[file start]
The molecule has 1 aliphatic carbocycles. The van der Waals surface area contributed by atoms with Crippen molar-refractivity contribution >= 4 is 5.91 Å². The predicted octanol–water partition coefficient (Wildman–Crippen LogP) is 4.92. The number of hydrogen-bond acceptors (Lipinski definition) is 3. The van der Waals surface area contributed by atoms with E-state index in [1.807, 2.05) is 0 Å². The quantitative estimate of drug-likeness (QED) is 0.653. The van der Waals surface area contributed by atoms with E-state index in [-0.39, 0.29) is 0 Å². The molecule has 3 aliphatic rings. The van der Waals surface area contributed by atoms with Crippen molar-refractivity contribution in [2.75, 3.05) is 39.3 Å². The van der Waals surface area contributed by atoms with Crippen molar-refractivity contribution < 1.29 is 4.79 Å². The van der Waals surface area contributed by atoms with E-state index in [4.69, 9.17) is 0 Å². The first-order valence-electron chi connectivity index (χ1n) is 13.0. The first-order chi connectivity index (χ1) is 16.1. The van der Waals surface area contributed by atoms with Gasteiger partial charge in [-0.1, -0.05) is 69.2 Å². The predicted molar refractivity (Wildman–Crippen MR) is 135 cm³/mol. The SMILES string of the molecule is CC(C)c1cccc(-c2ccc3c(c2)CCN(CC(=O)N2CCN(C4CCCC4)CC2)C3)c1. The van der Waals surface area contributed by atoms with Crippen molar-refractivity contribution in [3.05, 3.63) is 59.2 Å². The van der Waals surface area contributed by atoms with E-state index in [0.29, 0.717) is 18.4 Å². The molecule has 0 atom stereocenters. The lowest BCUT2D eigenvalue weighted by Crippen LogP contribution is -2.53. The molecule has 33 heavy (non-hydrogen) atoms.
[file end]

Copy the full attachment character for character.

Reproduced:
The molecule has 1 aliphatic carbocycles. The van der Waals surface area contributed by atoms with Crippen molar-refractivity contribution >= 4 is 5.91 Å². The predicted octanol–water partition coefficient (Wildman–Crippen LogP) is 4.92. The number of hydrogen-bond acceptors (Lipinski definition) is 3. The van der Waals surface area contributed by atoms with E-state index in [1.807, 2.05) is 0 Å². The quantitative estimate of drug-likeness (QED) is 0.653. The van der Waals surface area contributed by atoms with E-state index in [-0.39, 0.29) is 0 Å². The molecule has 3 aliphatic rings. The van der Waals surface area contributed by atoms with Crippen molar-refractivity contribution in [2.75, 3.05) is 39.3 Å². The van der Waals surface area contributed by atoms with Crippen molar-refractivity contribution < 1.29 is 4.79 Å². The van der Waals surface area contributed by atoms with E-state index in [4.69, 9.17) is 0 Å². The first-order valence-electron chi connectivity index (χ1n) is 13.0. The first-order chi connectivity index (χ1) is 16.1. The van der Waals surface area contributed by atoms with Gasteiger partial charge in [-0.1, -0.05) is 69.2 Å². The predicted molar refractivity (Wildman–Crippen MR) is 135 cm³/mol. The SMILES string of the molecule is CC(C)c1cccc(-c2ccc3c(c2)CCN(CC(=O)N2CCN(C4CCCC4)CC2)C3)c1. The van der Waals surface area contributed by atoms with Crippen molar-refractivity contribution in [3.05, 3.63) is 59.2 Å². The van der Waals surface area contributed by atoms with E-state index in [0.29, 0.717) is 18.4 Å². The molecule has 0 atom stereocenters. The lowest BCUT2D eigenvalue weighted by Crippen LogP contribution is -2.53. The molecule has 33 heavy (non-hydrogen) atoms.